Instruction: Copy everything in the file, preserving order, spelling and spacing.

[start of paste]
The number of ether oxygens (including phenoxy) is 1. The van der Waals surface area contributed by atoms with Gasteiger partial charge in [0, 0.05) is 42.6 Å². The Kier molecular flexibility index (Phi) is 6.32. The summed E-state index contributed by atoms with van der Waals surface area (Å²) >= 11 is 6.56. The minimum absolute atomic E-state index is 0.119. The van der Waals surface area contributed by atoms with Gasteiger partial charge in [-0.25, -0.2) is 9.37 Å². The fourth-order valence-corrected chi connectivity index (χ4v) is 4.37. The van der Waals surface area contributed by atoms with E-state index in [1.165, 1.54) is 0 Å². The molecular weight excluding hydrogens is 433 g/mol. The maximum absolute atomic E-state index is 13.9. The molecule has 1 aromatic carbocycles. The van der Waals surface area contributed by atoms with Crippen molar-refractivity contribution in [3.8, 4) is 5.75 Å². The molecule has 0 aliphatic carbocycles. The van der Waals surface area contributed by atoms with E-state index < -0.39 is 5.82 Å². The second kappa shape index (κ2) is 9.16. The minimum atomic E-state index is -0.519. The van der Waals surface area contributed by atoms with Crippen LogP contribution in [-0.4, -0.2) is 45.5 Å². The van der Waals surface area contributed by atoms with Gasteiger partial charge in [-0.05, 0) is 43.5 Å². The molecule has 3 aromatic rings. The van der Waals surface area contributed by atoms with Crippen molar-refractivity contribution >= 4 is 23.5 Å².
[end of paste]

The number of ether oxygens (including phenoxy) is 1. The van der Waals surface area contributed by atoms with Gasteiger partial charge in [0, 0.05) is 42.6 Å². The Kier molecular flexibility index (Phi) is 6.32. The summed E-state index contributed by atoms with van der Waals surface area (Å²) >= 11 is 6.56. The minimum absolute atomic E-state index is 0.119. The van der Waals surface area contributed by atoms with Gasteiger partial charge in [-0.25, -0.2) is 9.37 Å². The fourth-order valence-corrected chi connectivity index (χ4v) is 4.37. The van der Waals surface area contributed by atoms with E-state index in [1.165, 1.54) is 0 Å². The molecular weight excluding hydrogens is 433 g/mol. The maximum absolute atomic E-state index is 13.9. The molecule has 1 aromatic carbocycles. The van der Waals surface area contributed by atoms with Crippen molar-refractivity contribution in [3.8, 4) is 5.75 Å². The molecule has 0 aliphatic carbocycles. The van der Waals surface area contributed by atoms with E-state index < -0.39 is 5.82 Å². The second kappa shape index (κ2) is 9.16. The minimum atomic E-state index is -0.519. The van der Waals surface area contributed by atoms with Crippen LogP contribution in [-0.4, -0.2) is 45.5 Å². The van der Waals surface area contributed by atoms with Gasteiger partial charge in [-0.05, 0) is 43.5 Å². The molecule has 3 aromatic rings. The van der Waals surface area contributed by atoms with Crippen molar-refractivity contribution >= 4 is 23.5 Å².